If I leave it as is I will be making sure the cam endplay is as close to zero as I can get it.
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Old 04-28-2012, 09:36 AM
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Quote:
Originally Posted by leverhead
Thanks for the post. I was toying with the idea of having both gears machined for the .030..in effect pushing them both further in towards the block....I guess it does bother me that the rest of the lobe surface is wasted and if the cam does walk for whatever reason down the road I could have a lifter roller come dangerously close to the edge.

If I leave it as is I will be making sure the cam endplay is as close to zero as I can get it.
Btw..any reason you wouldn't machine the gears?
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Old 04-28-2012, 10:39 AM
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A roller engine should always use a cam gear with a Torrington thrust bearing. I say that because most of the thrust washer engines I have taken apart have significant wear on the washer and/or the block.
The gear must be machined to accept the bearing.
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Old 04-28-2012, 02:28 PM
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Quote:
Originally Posted by leverhead
Btw..any reason you wouldn't machine the gears?
If the thrust surface of the block wasn't square to the cam/crank centerlines, that would be reason enough to machine it. The thickness of the thrust washer is to accommodate any amount that would be conceivably removed from the block thrust face in order to make it square.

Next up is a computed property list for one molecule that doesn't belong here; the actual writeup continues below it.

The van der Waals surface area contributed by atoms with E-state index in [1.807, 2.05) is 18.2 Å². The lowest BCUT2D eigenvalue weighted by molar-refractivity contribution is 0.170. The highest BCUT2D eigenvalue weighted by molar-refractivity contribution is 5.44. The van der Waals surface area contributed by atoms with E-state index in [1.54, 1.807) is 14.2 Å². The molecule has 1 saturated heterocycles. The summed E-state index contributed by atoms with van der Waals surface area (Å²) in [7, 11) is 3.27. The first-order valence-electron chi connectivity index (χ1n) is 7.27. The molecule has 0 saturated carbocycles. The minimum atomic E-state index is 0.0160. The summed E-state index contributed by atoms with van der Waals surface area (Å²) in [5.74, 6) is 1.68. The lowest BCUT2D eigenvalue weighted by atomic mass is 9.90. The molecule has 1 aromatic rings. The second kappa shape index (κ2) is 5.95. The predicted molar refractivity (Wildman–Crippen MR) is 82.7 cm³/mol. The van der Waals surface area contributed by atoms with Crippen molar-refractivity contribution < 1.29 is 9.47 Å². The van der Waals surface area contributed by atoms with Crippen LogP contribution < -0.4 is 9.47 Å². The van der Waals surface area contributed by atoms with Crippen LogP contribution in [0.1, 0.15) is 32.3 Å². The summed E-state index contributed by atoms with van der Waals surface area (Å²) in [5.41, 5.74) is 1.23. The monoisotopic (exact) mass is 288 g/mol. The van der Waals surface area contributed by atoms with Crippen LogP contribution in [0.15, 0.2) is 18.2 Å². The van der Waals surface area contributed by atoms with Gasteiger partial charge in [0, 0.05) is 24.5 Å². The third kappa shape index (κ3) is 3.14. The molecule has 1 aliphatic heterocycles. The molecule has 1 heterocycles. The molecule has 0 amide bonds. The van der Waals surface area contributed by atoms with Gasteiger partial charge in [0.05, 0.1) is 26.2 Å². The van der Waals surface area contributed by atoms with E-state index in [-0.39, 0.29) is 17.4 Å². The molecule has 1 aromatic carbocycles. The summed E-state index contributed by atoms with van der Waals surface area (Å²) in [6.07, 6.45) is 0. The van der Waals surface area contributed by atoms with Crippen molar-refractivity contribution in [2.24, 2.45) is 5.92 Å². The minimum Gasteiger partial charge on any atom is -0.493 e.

You have to remember- this block was never intended by the factory to use a solid roller cam and lifters, so there may be fitting required to make it "perfect".

Having the roller in FULL contact w/the lobe- including when the cam is fully out against the cam button- is the requirement that has to be met. This includes any possible flex in the timing cover.

As for torrington or thrust washer- I've always used a thrust washer. There's no way to protect against having the small needle bearings from a failed torrington bearing getting into the oil pan, then on to the rest of the engine. YMMV.
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Old 04-28-2012, 03:14 PM